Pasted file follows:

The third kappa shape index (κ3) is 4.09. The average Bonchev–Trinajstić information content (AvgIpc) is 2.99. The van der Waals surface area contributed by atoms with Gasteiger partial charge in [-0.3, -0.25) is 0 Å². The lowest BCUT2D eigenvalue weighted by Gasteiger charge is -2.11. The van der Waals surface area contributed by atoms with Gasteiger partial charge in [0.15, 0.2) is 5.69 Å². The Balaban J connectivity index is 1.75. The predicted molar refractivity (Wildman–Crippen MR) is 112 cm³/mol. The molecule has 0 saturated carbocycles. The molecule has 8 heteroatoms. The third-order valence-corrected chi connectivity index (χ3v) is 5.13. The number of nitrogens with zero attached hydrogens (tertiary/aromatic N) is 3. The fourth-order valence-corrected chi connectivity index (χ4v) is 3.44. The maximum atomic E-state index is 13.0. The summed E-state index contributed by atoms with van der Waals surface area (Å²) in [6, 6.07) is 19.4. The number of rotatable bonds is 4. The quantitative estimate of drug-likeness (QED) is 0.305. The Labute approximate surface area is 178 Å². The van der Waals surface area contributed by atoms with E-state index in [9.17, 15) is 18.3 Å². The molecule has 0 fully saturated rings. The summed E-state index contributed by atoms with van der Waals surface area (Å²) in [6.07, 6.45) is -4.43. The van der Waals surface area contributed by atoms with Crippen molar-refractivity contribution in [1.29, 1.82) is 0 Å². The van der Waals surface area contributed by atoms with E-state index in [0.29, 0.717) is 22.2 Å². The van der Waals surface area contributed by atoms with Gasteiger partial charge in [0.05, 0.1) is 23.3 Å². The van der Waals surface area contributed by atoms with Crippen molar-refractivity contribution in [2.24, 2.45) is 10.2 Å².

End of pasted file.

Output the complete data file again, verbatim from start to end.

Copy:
The third kappa shape index (κ3) is 4.09. The average Bonchev–Trinajstić information content (AvgIpc) is 2.99. The van der Waals surface area contributed by atoms with Gasteiger partial charge in [-0.3, -0.25) is 0 Å². The lowest BCUT2D eigenvalue weighted by Gasteiger charge is -2.11. The van der Waals surface area contributed by atoms with Gasteiger partial charge in [0.15, 0.2) is 5.69 Å². The Balaban J connectivity index is 1.75. The predicted molar refractivity (Wildman–Crippen MR) is 112 cm³/mol. The molecule has 0 saturated carbocycles. The molecule has 8 heteroatoms. The third-order valence-corrected chi connectivity index (χ3v) is 5.13. The number of nitrogens with zero attached hydrogens (tertiary/aromatic N) is 3. The fourth-order valence-corrected chi connectivity index (χ4v) is 3.44. The maximum atomic E-state index is 13.0. The summed E-state index contributed by atoms with van der Waals surface area (Å²) in [6, 6.07) is 19.4. The number of rotatable bonds is 4. The quantitative estimate of drug-likeness (QED) is 0.305. The Labute approximate surface area is 178 Å². The van der Waals surface area contributed by atoms with E-state index in [9.17, 15) is 18.3 Å². The molecule has 0 fully saturated rings. The summed E-state index contributed by atoms with van der Waals surface area (Å²) in [6.07, 6.45) is -4.43. The van der Waals surface area contributed by atoms with Crippen molar-refractivity contribution in [1.29, 1.82) is 0 Å². The van der Waals surface area contributed by atoms with E-state index in [0.29, 0.717) is 22.2 Å². The van der Waals surface area contributed by atoms with Gasteiger partial charge in [0.05, 0.1) is 23.3 Å². The van der Waals surface area contributed by atoms with Crippen molar-refractivity contribution in [2.24, 2.45) is 10.2 Å².